- Unable to make your own medical decisions and are unlikely to regain this ability.
- In a terminal persistent vegetative state, an end-stage condition, or in any other condition that you specified in your Living Will. A more complete definition of applicable conditions can be found in the instructions section of the Advance Directives form available for download above.
How Long are Advance Directives Valid? This may vary by state law. In Florida, these documents are valid indefinitely, unless you have specified an expiration date on the document. They become void at the time of your death or when you have rescinded them or declared them void.
Who Would make the Decisions on My Behalf if I Did Not Have an Advance Directive? This may vary by state law. If you are unable to make decisions, healthcare professionals must consult your family members. Some states have decisions‑making laws to identify individuals who may make decisions on your behalf when you do not have an Advance Directive, such as your spouse, parents or adult children.
According to Florida law, the following individuals would make these decisions. They are, in the order of priority:
- Spouse (Florida law does not recognize common law marriages as a legal marriage contract).
- Adult children who are reasonably available for consultation (in person or by phone).
- Sibling(s) who are reasonably available for consultation (in person or by phone). Being the oldest child does not give that child any higher priority.
- Relative who has exhibited special care and concern for the patient and who has maintained regular contact with the patient and who is familiar with the patient's activities, health and religious or moral beliefs.
- Close Personal Friend - to qualify, the friend shall be 18 years of age or older, have exhibited special care and concern for the patient; has signed a Close Personal Friend affidavit stating he or she is a friend of the patient; and is willing and able to become involved in the patient's healthcare and has maintained regular contact with the patient so as to be familiar with the patient's activities, health and religious or moral beliefs.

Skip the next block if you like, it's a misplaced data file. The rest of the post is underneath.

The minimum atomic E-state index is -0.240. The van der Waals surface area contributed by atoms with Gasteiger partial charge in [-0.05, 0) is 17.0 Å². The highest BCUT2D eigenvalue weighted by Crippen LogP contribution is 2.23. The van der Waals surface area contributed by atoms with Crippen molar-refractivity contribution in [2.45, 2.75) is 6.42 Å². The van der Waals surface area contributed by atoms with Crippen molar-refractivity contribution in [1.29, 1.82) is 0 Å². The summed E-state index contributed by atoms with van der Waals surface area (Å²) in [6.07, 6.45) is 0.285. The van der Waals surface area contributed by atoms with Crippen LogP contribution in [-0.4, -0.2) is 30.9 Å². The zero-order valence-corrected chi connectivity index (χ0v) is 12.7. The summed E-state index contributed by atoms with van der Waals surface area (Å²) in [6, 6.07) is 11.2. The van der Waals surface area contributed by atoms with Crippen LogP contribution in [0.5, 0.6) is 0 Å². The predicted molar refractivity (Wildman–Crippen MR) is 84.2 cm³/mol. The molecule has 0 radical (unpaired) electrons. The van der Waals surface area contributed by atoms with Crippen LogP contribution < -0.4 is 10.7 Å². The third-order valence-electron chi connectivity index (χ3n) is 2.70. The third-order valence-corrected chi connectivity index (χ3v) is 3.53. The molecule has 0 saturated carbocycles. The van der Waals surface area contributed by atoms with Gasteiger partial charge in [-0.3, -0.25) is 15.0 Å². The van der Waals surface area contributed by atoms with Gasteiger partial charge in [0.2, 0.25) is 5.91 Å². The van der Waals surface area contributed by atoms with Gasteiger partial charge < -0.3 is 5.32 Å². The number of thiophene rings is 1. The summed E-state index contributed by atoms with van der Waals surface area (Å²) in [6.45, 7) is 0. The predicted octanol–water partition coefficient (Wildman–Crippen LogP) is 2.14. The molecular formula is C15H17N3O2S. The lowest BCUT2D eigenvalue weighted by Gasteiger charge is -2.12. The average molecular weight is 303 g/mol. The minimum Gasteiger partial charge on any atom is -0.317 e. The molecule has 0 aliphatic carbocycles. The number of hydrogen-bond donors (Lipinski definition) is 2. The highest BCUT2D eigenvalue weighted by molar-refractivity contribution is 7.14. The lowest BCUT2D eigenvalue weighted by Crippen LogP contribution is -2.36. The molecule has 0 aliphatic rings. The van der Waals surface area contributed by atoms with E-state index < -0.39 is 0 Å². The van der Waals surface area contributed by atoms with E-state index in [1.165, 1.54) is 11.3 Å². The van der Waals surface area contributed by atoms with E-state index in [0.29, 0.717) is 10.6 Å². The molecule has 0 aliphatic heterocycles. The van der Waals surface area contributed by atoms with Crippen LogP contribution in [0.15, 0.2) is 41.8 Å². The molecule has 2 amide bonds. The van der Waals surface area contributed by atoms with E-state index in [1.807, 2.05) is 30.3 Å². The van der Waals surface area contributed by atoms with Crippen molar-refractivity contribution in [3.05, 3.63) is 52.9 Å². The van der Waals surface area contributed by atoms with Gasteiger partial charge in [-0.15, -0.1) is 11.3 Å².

When Should a Person Make sure that a Designated Health Care Surrogate has Been Appointed? Prior to your medical procedure you should appoint a designated health care surrogate. If you already have one designated, changes in marital status or within your family may require changes to your surrogate appointment as well:
- Newly Married
- Divorced, or contemplating divorce
- Living with a significant other
- Wanting to designate one person from the proxy category where there are several people.
When I am Admitted as a Patient to an AdventHealth Hospital, will I be Asked About Advance Directives? Yes, if you are an adult or emancipated minor inpatient. When you are admitted to a nursing unit you will be asked to complete a personal health history form or your nurse will assist you. At this time you will be asked about an Advance Directives form that has a summary of AdventHealth’s policy.
If you have completed Advance Directives, please bring a copy with you to the hospital and give it to your nurse. If you would like to complete one, please let your nurse know. If you have questions after reading the instructions on the back of the Advance Directives form, you may request to speak to a chaplain, case manager or your physician.
Does a Living Will Mean the Person is not to be Resuscitated in the Event of a Cardiac and/or Respiratory Arrest? No, but if you do not wish to be resuscitated in the event of cardiac or respiratory arrest, you must discuss this with the attending physician so that a Do Not Resuscitate (DNR) order can be entered into your medical records. This form must be completed by you and your physician in order to be valid and take effect.